Meanwhile, she tells me, Hungarians with MS feel free to speak out. She points me to a couple of sites that are frankly beyond me linguistically, though many who read these pages will have no such problem:


A soul in the machine

Of course, glaringly obvious examples aside, deciding how to chose for the best, this intervention or that, either as citizen or rehabilitationalist, admits to no exact answers. There has to be art as well as science in such decision-making, a human 'judgement call' rather than mere box-ticking that a machine could do.  One has to to work on one's judgement.  I suspect that the machine will resist this.

I would typify my correspondent's problem as that of a soul caught in a machine. She is right that fighting against it may bring nothing but pain to herself while achieving little for the benefit of those whom she would serve.

I think of butterflies and wheels, suggesting that I may be the last person to advise what best to do to achieve change.

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Blogger Susie Mallett said...

CCSVI is an illness that is treated by balloon angioplasty or stent.

What I have not been able to discover, by reading your links and others, is whether this treatment is controversial only for patients with MS and CCSVI or for all patients with CCSVI. The problem faced by neurologists is probably that there is too little published data on the efficiency and safety of the treatment for CCSVI and the one study that is available is a study with MS patients.

Another trial, financed by the MS Society of Canada and the National MS Society (USA, researches the efficiency of the treatment for CCSVI in patients with MS. It only began in 2010 and will be carried out over two years. There are no results yet that could convince neurologists that this treatment is safe for patients with or without MS.

On this website:

I read:

“The only currently published data on CCSVI treatment efficacy comes from Dr. Zamboni’s original open label pilot study, which focused first on treatment safety and second on impact to MS symptoms and progression.”

I am not surprised that doctors do not recommend a treatment that has not yet been proven to be safe. I wonder whether at the present stage of the research if the argument has anything to do with MS and the medicines that MS patients otherwise take but is rather about the safety of the treatment.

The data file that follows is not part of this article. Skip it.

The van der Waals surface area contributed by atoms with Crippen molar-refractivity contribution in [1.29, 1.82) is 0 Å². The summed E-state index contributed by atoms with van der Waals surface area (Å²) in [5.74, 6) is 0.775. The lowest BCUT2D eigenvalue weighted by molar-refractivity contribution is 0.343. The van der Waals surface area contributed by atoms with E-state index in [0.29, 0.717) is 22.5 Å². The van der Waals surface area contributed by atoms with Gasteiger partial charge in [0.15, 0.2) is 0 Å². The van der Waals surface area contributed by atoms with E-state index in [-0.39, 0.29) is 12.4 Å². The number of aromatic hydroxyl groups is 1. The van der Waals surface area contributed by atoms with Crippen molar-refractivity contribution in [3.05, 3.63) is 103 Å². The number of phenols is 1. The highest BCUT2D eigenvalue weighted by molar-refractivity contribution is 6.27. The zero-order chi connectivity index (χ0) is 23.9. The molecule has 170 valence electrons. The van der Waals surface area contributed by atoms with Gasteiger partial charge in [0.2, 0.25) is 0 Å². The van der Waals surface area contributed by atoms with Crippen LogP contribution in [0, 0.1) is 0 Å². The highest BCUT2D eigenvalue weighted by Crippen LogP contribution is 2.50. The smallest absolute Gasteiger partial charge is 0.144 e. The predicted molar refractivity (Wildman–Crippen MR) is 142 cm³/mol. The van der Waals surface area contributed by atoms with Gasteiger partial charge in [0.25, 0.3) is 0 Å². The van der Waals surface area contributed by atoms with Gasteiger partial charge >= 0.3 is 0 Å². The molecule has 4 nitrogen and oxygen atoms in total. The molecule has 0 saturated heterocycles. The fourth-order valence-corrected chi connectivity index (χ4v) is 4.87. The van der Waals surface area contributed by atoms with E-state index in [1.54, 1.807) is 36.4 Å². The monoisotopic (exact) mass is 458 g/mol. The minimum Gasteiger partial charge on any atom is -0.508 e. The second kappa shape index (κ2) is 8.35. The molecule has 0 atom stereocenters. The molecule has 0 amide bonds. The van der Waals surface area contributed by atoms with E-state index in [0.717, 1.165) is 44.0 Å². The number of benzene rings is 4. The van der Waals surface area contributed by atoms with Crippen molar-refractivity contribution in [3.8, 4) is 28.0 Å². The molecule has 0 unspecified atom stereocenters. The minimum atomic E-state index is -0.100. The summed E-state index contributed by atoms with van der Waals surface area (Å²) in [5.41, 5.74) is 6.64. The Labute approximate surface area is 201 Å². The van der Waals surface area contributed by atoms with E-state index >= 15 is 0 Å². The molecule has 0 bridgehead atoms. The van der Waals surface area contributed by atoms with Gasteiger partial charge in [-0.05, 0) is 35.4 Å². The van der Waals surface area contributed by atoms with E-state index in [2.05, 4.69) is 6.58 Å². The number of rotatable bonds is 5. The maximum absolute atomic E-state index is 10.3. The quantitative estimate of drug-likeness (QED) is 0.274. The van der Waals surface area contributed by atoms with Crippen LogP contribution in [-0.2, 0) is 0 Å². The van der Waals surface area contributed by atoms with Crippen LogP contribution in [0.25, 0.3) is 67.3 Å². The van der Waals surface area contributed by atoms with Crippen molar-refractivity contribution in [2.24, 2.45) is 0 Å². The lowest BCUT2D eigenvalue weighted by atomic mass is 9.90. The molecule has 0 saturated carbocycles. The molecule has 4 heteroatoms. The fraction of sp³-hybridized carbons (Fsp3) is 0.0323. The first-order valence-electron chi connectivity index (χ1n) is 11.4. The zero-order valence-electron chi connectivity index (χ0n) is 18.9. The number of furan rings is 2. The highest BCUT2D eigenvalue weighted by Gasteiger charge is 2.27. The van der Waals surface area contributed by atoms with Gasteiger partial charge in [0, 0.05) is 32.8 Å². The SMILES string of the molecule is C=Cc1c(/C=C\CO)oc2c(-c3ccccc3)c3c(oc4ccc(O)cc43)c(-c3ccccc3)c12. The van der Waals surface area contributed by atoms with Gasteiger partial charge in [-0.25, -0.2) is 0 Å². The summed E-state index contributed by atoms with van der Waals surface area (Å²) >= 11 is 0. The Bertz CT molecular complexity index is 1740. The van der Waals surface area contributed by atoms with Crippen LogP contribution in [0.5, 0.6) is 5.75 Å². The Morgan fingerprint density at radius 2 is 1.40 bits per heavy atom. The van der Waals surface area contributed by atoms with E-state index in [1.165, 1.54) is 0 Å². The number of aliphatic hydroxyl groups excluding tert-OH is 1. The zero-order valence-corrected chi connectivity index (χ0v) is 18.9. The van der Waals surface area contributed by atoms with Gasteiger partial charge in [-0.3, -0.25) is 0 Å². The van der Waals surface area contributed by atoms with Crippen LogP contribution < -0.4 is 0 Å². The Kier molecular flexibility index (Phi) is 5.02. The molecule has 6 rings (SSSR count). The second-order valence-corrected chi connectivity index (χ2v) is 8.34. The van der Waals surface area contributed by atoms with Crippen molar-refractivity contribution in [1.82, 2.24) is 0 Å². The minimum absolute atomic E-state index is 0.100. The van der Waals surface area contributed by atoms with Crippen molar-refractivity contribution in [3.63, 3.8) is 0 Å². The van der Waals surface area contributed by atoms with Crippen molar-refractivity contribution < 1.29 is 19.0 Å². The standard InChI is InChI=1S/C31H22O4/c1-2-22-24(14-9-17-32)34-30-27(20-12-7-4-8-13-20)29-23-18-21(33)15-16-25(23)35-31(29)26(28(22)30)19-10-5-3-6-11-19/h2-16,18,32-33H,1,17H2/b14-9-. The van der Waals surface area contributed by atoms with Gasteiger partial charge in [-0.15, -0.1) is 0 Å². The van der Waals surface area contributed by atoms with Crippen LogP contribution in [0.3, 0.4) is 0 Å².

As it is not yet known whether CCSVI is linked in anyway to MS surely if both illnesses are present in one patient then surely both illnesses should be treated. Patients with MS often are willing to try anything and everything to releave their symptoms, but should they be treated with a method that has yet to go through sufficient trials?

I am hoping that there is someone out there who is better informed than I am on this treatment for CCSVI and its relevance for patients with MS.

Tuesday, 21 June 2011 at 20:37:00 BST  
Anonymous Andrew said...

Facebook discussion thread on this:


In Hungarian.

Saturday, 25 June 2011 at 08:13:00 BST  
Anonymous laci said...

Speaking out is very important. the vascular origin of MS was picked up 170 years before by Charcot. The last one was Schelling in 1980. No one pushed their research beacuse it was not good for Big Pharma. But today there is the internet. Patients MUST push new theories wit hthe help of the internet, beacuse it is their best interest. And it is important: we patients, do NOT want treatment right now. We DO WANT research.
And please note: there is something suspicious when someone does NOT want research. Research is good for everyone: Good for the supporters and for naysayers, as well... in case they want the TRUTH...

Tuesday, 28 June 2011 at 14:12:00 BST  
Blogger KATALIN said...

I was treated a year ago as secondary progressive MS patient.........I did not have any fear that it would not be safe.....angioplasty is long used for heart díseases.........I have been enjoying several improvements for one year...........


Tuesday, 28 June 2011 at 16:40:00 BST